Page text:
Sunday, February 26, 2012

Keeping an Informed Eye on America's Hooded Crane

The appearance of an Asian hooded crane in southeast Tennessee in December of 2011, came as a surprise to everyone, raising much speculation about how this individual crane came to be so far from its native habitat and whether it was actually a wild crane or a previously captive one.  Questions also arose about whether this was the same individual seen at the Platte River in April (2011), or in Idaho the previous year, or whether it was a different individual.  (More on this discussion provided in the links at the end of this post.)
Hooded Crane in a corn field with staging Greater Sandhill Cranes, Goose Pond Wildlife Management Area, Green County, Indiana, February 2012.   Photo credit: Marty L. Jones

Dr. Guo Yumin, of Beijing Forestry University, a chief researcher of the hooded crane and its breeding biology, advises us that we can actually come closer to distinguishing hooded crane individuals by studying the white/gray neck line of the individual, confirming similarities and differences through photographic record.

To that end, he has sent the following slide show to demonstrate how researchers have used this distinctive neck line characteristic to help identify individuals in mated pairs as they are observed on their breeding territory and while nesting in different locations from season to season.  

(Note:  Picasa has a quirky interface. When you open this blog post, the slide show may already be in progress.  The first slide is entitled:  "How to Discriminate Different Individuals of Hooded Crane." If your browser shows distortion or disorientation of slides, or if you want to see a larger view, click on the image.   This will open a separate window and take you to the Picasa website.  Click on the words "full screen" at the top left over the image to see a larger view of the slides.  In either location, you may manually move the slides forward or set the time lapse to a preferred time by using the controls at the bottom of the screen.)

Jeff and Amy Davis traveled from Pennsylvania to Tennessee to see the Hooded Crane in December while the crane was staging with sandhill cranes at the Hiwassee Wildlife Refuge from December 14th, 2011 to February 5th, 2012.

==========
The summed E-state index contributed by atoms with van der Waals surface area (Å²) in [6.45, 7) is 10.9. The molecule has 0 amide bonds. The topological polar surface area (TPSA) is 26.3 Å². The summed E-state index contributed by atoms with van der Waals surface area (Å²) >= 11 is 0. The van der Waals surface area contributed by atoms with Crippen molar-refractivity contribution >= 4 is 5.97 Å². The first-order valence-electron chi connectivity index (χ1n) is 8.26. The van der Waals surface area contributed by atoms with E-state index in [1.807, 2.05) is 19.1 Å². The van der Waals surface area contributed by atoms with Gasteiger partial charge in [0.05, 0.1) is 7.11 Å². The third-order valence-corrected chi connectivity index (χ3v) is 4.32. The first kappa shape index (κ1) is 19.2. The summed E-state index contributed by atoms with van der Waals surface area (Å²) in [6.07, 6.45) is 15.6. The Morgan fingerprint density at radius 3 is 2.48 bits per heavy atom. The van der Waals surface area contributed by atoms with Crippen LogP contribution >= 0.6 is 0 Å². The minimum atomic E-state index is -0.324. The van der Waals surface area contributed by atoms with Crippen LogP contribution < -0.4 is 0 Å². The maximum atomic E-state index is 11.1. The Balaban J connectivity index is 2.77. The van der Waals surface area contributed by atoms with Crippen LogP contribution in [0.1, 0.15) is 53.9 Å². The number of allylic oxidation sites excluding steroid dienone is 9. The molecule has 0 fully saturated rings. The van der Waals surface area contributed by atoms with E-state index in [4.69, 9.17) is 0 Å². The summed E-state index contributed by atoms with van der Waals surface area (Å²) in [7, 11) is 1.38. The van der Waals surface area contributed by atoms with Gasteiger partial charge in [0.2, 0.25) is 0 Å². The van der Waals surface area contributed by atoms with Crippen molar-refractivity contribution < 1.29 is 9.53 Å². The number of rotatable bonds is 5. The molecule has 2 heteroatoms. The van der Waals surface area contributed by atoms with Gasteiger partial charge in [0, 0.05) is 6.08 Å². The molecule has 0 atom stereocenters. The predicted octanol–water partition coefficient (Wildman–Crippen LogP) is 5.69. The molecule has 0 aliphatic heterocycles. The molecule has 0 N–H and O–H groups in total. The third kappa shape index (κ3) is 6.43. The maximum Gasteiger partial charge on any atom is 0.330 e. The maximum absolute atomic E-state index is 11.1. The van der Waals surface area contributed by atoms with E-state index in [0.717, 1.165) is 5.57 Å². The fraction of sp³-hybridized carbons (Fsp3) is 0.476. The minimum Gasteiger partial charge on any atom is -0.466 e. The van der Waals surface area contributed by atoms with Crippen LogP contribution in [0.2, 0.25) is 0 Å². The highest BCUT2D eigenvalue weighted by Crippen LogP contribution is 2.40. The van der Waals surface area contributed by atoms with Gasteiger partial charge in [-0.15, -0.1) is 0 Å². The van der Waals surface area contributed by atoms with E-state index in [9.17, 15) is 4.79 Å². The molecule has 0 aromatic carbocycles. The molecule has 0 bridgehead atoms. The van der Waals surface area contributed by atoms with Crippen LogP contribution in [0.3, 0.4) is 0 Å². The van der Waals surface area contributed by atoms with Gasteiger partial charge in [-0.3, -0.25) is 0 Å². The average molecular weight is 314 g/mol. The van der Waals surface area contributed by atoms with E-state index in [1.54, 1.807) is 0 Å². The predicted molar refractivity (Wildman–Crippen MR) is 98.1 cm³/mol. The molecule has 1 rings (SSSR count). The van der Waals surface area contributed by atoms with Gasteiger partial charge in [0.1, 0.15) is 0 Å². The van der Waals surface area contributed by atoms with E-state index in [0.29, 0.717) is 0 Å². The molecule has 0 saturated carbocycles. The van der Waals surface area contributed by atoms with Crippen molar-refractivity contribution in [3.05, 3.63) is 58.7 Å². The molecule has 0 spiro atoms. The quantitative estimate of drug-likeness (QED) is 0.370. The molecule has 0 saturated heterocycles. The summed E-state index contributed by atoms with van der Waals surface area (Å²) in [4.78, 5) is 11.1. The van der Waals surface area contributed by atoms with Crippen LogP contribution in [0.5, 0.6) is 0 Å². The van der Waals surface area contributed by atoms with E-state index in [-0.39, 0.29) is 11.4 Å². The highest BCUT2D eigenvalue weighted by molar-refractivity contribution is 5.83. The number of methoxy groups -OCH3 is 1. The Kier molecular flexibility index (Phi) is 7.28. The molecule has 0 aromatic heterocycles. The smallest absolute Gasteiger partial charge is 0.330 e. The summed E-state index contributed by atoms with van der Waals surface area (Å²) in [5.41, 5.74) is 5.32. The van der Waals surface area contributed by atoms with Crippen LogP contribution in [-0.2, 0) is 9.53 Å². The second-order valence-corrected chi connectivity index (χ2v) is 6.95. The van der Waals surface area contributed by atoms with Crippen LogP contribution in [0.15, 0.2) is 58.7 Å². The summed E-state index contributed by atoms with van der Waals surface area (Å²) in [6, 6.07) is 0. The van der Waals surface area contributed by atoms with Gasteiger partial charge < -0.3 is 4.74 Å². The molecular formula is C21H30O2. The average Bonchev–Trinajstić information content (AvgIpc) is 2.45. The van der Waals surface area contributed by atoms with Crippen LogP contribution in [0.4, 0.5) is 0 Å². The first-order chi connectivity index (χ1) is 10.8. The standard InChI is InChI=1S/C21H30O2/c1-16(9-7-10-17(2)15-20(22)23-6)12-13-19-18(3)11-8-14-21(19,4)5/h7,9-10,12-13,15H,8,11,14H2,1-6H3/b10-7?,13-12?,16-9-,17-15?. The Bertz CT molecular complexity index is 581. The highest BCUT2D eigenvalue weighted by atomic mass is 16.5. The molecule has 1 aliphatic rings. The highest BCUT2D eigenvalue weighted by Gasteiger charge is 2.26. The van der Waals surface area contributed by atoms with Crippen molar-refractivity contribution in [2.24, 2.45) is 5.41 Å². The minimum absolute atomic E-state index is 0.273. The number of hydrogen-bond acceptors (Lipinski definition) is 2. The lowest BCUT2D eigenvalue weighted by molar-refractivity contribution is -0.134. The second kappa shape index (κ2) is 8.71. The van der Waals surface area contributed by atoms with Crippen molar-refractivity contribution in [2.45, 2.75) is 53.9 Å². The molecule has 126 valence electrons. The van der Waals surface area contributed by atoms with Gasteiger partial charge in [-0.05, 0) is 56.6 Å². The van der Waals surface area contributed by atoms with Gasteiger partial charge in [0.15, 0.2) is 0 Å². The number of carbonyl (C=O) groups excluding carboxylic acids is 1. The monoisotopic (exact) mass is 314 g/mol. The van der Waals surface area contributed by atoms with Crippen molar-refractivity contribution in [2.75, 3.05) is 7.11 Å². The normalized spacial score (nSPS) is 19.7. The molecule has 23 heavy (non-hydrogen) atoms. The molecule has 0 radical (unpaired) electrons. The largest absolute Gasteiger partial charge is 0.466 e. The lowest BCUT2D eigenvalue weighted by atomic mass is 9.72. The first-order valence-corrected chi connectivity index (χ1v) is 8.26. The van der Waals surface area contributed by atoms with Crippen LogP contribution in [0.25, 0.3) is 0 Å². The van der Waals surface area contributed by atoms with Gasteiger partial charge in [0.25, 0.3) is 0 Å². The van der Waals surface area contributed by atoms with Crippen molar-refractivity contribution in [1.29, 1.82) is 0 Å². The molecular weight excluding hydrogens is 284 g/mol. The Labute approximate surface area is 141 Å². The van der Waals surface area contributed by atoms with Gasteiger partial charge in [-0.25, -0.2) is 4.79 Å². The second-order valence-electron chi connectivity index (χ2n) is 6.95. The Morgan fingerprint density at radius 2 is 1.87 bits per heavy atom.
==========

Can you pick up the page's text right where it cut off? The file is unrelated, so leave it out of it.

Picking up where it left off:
Hooded crane among Greater Sandhill Cranes at the Hiwassee Wildlife Refuge, Tennessee, December 2011.  Photo credit:  Amy and Jeff Davis

The images they captured give nice views of the Hiwassee Hooded Crane's distinctive white/gray neckline from all sides.  I say, distinctive, because the patterns are pronounced and irregular in an identifiable way.  Below, you see a front, left and back view of the crane's white/gray neck line.  Each view holds a pattern that has the potential for identification.  Any two views would allow further confirmation that you are viewing the same individual.
I suspect that the appearance of the Hooded Crane in Idaho in the spring of 2010, and subsequently, at the Platte River in April of 2011, stirred interest similar to that experienced in Tennessee.  And I would imagine there were many images taken as a result of that interest.  These images can affirm whether this Hooded Crane is the same individual that has appeared in all three locations, or whether these sightings represent more than one individual.
Hooded Crane flying with Greater Sandhill Cranes at the Goose Pond Wildlife Management Area, Green County, Indiana, February 2012.  Photo credit:  Marty L. Jones.

This comparative data would give us more information about vagrant migration and tell us whether more than one individual has wandered into North America.  It is amazing enough that this individual has found its way into the eastern United States.  It would be even more informative to be able to track its journey, backward and forward, through photographic records, affirming its identity in each location, so we can learn what it has to teach us as it travels through North America.